'Green' Burials Growing in Popularity

The Associated Press
Sunday, July 2, 2006; 1:23 AM

NEWFIELD, N.Y. -- It sits on the eastern fringe of New York's Finger Lakes region and is bounded on three sides by 8,000 acres of protected forests: the perfectly natural place to spend an eternity. The 93-acre Greensprings Natural Cemetery is the first of its kind in New York and one of just a handful in the United States, where interest in "green" burial is just taking root.

Carl Leopold, a retired Cornell University plant scientist, bought one of the first 20 plots sold.

"It's so sensible," he said. "Putting bodies in a waterproof, permanent container protected from the environment, it's ridiculous."

At Greensprings, where a plot costs $500 plus a $350 fee to dig the grave, bodies cannot be embalmed or otherwise chemically preserved. They must be buried in biodegradable caskets without linings or metal ornamentation. The cemetery suggests locally harvested woods, wicker or cloth shrouds. Concrete or steel burial vaults are not allowed. Nor are standing monuments, upright tombstones or statues.

Only flat, natural fieldstones are permitted as grave markers (they can be engraved). Shrubs or trees are preferred.

And only one person is allowed in each 15-foot-by-15-foot plot.

"This is more than just dig a hole in the woods and roll them in. We see it as a natural return to the Earth, becoming part of the circle of life," said Mary Woodsen, a lifelong conservationist and the cemetery's president.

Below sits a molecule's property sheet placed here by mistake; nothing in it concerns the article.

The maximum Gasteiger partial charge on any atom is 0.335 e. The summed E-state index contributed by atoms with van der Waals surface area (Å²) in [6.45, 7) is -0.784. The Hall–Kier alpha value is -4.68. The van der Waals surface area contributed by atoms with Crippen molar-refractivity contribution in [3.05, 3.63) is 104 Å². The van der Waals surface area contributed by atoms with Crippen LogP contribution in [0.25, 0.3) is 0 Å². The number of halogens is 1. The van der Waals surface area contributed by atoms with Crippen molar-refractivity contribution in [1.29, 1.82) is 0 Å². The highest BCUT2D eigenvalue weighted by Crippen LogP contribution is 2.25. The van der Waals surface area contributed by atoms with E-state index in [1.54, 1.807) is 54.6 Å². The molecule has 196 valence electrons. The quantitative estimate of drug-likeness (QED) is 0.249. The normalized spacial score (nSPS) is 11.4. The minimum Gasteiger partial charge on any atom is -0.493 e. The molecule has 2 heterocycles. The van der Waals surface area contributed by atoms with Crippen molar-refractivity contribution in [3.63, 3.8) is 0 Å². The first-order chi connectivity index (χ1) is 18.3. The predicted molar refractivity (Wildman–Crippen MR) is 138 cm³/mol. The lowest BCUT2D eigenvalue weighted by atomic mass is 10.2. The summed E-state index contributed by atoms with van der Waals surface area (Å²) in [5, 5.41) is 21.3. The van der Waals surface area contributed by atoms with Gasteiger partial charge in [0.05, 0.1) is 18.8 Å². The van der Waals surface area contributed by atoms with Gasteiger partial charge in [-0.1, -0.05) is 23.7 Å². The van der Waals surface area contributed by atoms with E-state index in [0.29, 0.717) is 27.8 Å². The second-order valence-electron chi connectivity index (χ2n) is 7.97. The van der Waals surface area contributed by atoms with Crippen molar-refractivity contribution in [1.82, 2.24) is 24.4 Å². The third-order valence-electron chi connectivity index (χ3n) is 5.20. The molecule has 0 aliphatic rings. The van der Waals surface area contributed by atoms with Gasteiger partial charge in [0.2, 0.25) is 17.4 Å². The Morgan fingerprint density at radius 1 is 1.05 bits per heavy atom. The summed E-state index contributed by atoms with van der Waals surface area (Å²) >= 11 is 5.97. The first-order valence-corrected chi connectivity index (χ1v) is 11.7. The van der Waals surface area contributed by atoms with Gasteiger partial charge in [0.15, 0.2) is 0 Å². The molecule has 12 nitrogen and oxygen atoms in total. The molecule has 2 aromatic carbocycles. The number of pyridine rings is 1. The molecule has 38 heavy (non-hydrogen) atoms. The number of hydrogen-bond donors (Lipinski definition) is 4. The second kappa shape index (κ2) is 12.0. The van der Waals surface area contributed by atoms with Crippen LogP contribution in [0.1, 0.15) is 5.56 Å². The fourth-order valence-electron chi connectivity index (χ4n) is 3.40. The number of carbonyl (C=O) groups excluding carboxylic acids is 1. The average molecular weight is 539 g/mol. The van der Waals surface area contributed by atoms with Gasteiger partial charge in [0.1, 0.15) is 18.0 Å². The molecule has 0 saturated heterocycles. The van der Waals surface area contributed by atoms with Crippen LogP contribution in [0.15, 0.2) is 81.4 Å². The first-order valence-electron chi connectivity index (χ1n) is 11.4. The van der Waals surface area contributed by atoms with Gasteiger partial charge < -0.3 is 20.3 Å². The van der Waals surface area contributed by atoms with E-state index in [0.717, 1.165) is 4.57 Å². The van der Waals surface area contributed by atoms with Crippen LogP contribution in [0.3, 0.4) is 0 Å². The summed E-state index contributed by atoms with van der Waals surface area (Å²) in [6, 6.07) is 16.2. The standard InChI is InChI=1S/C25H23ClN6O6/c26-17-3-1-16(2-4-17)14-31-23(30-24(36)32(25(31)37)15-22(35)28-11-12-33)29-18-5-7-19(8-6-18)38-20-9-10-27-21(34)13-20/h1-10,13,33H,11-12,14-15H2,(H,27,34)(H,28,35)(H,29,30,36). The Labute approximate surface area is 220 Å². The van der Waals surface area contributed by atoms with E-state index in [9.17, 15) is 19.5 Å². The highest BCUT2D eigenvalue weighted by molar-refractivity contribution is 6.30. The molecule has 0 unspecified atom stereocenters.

"Not everyone will find this appealing," she said. "But there are people who want that look and feel of nature."

Natural or woodland cemeteries are common in the United Kingdom, where they make up more than 10 percent of burials. In the United States, however, green burial is a relatively new idea, but one that has caught the attention of people who favor blending land conservation with a natural approach to funerals.

Thirty-two-acre Ramsey Creek Preserve, which opened in 1998 in rural Westminster, S.C., is acknowledged as the nation's first green cemetery. Others are in Florida, Texas, California and Washington state.

Elizabeth Stuckman, 47, made arrangements to be buried at Ramsey Creek, which was started by family physician and environmentalist Billy Campbell, who was looking to simplify the increasingly involved funeral process and help conserve land. Stuckman had her brother's ashes spread there after he was killed in a car accident last fall. Her parents have plans to be buried there, too.

"There's life in the land. It's not a dead place like a conventional cemetery. It's intensely alive, and that's what you focus on," Stuckman said.

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